Touring the four corners of the US by electric motorcycle: trip report, lessons learned

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Riding long distances on an electric motorcycle has gotten significantly easier over the past three years.

Each summer over that time, I've traveled 4,500 miles or more on a Zero electric motorcycle.

And in that short time, the available charging systems have gotten faster to such a degree that we are getting close to parity with our gasoline-powered brethren.

DON'T MISS: The plan: to the four corners of the USA on an electric motorcycle (Jun 2016)

In 2013, I rode across the country on my 2012 Zero S with the "Ride the Future" Tour, including a Nissan Leaf, an A2B electric bicycle, and an electric scooter. 

We took 44 days, largely because of the cyclist, to travel 4,500 miles from Charleston, South Carolina, to Google Headquarters south of San Francisco. The event was captured in the movie Kick Gas.

In 2014 I rode my 2012 Zero S on a loop that was about 5,500 miles from New York City to the Tail of the Dragon in North Carolina, to St. Louis, up to Chicago, over to Maine, and back to New York. 

That time I averaged 310 miles a day, with my longest leg a 482-mile stretch from Nashville to St. Louis.  

Zero electric motorcycles in San Francisco, Four Corners of US road trip [photo: Ben Rich]

Zero electric motorcycles in San Francisco, Four Corners of US road trip [photo: Ben Rich]

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In 2015 I got a 2014 Zero SR, which increased my range (and acceleration!) and took me 6,800 miles in 22 days, from New York, down to Mexico, up to Canada, and back. 

Again I averaged 310 miles per day, but it was easier to fit in the miles with a faster charging system. 

This year, I decided to ride through the remainder of the contiguous lower 48 states. I traveled from New York to Seattle, down to Los Angeles, over to Florida, and back.

And this time I was able to average 400 miles per day, with a brand-new charging system that proved to be a game changer. 

Charging is key

The ability to charge quickly is the key to riding longer distances each day. 

In 2013, I charged using the onboard charger at about 1 kilowatt. This meant I could only get a full charge overnight at hotels—where I often charged up with my motorcycle in my room.

In 2014, I used two 2.5-kw Elcon chargers to charge up at 5 kw. That summer I could get a full charge in an hour and 45 minutes.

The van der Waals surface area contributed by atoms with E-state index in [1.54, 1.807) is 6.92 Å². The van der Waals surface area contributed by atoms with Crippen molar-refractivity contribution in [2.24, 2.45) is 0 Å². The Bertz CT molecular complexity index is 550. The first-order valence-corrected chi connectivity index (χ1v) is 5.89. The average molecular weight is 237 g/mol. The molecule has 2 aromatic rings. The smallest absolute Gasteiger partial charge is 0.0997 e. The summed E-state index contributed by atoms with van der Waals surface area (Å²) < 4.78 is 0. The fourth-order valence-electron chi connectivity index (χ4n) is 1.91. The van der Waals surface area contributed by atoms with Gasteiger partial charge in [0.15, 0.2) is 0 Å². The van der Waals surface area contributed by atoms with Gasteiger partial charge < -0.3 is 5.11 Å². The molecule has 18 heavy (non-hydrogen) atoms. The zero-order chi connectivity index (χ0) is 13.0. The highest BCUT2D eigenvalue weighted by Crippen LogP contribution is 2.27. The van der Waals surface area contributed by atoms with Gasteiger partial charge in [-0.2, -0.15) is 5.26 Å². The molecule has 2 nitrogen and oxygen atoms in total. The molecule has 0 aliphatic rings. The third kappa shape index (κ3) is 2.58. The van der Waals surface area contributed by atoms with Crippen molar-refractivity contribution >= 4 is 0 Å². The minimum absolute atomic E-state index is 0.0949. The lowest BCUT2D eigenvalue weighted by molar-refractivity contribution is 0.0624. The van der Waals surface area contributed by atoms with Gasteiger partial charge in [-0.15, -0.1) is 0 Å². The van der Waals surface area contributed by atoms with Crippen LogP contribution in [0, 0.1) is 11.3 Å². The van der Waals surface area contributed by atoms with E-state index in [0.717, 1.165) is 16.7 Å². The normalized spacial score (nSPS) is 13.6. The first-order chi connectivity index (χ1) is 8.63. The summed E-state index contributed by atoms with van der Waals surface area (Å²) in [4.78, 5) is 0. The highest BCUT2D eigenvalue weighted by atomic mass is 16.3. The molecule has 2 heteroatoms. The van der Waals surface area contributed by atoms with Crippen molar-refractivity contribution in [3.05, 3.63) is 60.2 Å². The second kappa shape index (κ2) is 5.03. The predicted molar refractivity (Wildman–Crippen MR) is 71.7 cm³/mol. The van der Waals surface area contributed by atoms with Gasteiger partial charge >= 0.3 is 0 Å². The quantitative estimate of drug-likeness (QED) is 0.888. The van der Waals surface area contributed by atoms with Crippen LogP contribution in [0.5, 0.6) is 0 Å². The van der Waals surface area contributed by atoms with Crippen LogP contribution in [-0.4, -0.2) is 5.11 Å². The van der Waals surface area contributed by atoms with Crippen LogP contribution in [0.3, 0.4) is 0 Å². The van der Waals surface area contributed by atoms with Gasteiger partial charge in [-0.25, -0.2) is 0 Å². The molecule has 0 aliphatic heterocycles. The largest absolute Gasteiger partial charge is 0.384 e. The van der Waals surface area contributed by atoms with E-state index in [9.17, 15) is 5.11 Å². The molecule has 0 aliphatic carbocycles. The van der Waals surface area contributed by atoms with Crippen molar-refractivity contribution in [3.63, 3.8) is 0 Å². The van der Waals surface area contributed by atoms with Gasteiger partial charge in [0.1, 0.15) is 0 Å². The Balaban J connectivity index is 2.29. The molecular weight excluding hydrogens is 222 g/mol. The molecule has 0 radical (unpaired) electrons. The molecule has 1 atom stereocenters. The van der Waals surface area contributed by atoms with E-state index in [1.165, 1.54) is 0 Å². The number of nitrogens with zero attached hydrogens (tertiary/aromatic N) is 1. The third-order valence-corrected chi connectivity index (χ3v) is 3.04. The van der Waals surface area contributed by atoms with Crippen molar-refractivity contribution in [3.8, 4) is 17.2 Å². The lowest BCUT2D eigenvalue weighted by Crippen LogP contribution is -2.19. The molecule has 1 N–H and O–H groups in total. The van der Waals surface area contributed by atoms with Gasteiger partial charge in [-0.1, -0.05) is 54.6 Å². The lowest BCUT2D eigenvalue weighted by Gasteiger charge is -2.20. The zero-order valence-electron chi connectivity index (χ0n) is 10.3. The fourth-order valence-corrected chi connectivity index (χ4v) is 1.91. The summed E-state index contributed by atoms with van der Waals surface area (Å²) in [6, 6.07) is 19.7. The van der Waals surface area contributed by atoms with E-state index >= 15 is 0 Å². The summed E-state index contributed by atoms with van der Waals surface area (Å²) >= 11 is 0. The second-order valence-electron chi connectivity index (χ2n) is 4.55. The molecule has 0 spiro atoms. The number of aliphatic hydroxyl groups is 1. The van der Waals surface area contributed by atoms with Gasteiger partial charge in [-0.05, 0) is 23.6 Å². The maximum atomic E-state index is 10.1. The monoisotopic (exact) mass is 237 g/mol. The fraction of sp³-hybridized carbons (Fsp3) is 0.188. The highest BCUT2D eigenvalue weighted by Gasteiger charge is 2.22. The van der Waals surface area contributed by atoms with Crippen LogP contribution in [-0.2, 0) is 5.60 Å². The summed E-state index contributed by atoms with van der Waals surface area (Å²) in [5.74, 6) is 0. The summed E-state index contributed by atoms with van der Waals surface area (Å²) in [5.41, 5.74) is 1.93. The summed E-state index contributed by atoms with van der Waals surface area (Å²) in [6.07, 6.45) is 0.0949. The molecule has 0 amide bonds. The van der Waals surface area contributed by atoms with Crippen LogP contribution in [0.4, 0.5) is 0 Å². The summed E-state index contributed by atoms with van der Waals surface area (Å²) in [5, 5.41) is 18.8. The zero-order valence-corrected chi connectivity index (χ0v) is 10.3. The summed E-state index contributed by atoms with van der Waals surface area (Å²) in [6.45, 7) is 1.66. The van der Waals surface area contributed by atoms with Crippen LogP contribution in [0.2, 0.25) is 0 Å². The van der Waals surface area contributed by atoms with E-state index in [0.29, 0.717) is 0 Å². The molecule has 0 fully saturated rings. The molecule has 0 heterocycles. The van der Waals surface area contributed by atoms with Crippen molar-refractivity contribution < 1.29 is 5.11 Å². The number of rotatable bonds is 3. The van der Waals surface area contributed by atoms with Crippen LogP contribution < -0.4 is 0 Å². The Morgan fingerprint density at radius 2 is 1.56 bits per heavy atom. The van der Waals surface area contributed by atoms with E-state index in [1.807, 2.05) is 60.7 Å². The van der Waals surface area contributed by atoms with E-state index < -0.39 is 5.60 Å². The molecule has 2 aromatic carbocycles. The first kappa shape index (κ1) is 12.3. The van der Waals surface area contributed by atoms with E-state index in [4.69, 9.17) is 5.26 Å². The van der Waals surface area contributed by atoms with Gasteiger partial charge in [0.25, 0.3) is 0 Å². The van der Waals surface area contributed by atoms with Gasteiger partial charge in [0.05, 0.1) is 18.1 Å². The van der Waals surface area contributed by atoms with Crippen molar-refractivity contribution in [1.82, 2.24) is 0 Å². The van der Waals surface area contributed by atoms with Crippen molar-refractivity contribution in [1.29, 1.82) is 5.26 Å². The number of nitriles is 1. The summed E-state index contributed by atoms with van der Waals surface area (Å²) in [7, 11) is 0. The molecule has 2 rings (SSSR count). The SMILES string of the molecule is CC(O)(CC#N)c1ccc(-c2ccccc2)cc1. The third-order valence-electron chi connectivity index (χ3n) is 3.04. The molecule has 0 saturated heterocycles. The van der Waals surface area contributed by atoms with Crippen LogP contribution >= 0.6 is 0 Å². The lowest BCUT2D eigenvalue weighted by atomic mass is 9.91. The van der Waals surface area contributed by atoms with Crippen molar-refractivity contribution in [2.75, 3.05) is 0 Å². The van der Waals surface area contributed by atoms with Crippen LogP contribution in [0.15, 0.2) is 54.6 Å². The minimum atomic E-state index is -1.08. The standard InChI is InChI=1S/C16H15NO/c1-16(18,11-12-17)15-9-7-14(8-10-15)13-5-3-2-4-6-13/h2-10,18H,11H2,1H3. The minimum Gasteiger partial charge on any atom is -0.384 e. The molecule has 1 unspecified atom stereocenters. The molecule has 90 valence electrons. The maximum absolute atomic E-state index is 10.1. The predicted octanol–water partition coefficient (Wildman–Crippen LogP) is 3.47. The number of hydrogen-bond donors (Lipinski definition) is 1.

Pennsylvania state line, Four Corners of US road trip [photo: Ben Rich]

Pennsylvania state line, Four Corners of US road trip [photo: Ben Rich]

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Last year, I used the pair of 2.5-kw Elcon chargers plus the 1.3-kw onboard charger, so I could charge fully in 1.5 hours.

This summer, a DigiNow Supercharger that can charge at up to 12 kW let me charge fully in just 45 minutes, and be on my way.

Other long-distance riders of conventional motorcycles have told me they stick to 300 miles per day, partly because they need to get off their bikes due to vibrations and discomfort. 

I found a 300-mile day to be easy, and rarely rode less than that. Now that the DigiNow Supercharger is being delivered to more bikers, we see more photos of people riding Zero Motorcycles in more and more remote locations.

Selfie in Seattle, Four Corners of US road trip [photo: Ben Rich]

Selfie in Seattle, Four Corners of US road trip [photo: Ben Rich]

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Where to charge

Before embarking, I used both the PlugShare app and the RV Parky app on my smartphone to locate charging stations.

Near populated areas, it was typically easy to find actual charging stations, and then in the countryside I used more RV parks.

On the road, I would call RV parks a day ahead to ask permission to use their equipment to charge for 45 minutes.  Almost every park was obliging.

Typically they would let me charge either for free, or for $2 to $5 at most.  I would stay for less than an hour, so it was typically a short, friendly stay.

Map of electric motorcycle rider Ben Rich's Summer 2016 'four corners of the U.S.' road trip

Map of electric motorcycle rider Ben Rich's Summer 2016 'four corners of the U.S.' road trip

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Trip overview

From New York to Chicago I traveled along familiar territory.  The RV parks across Pennsylvania were all familiar from last year’s ride, and it was fun seeing some of the same people again this year. 

Crossing Ohio was easiest, because the state has RV Hookups at many of its rest stops—so I wouldn’t have to deviate from my path to recharge.

The closest I came to running out of charge happened going up to Michigan. A town had literally 50 plugs in several parking lots—and none of them worked.  Every single one was turned off, and my charge had run very low. 


 
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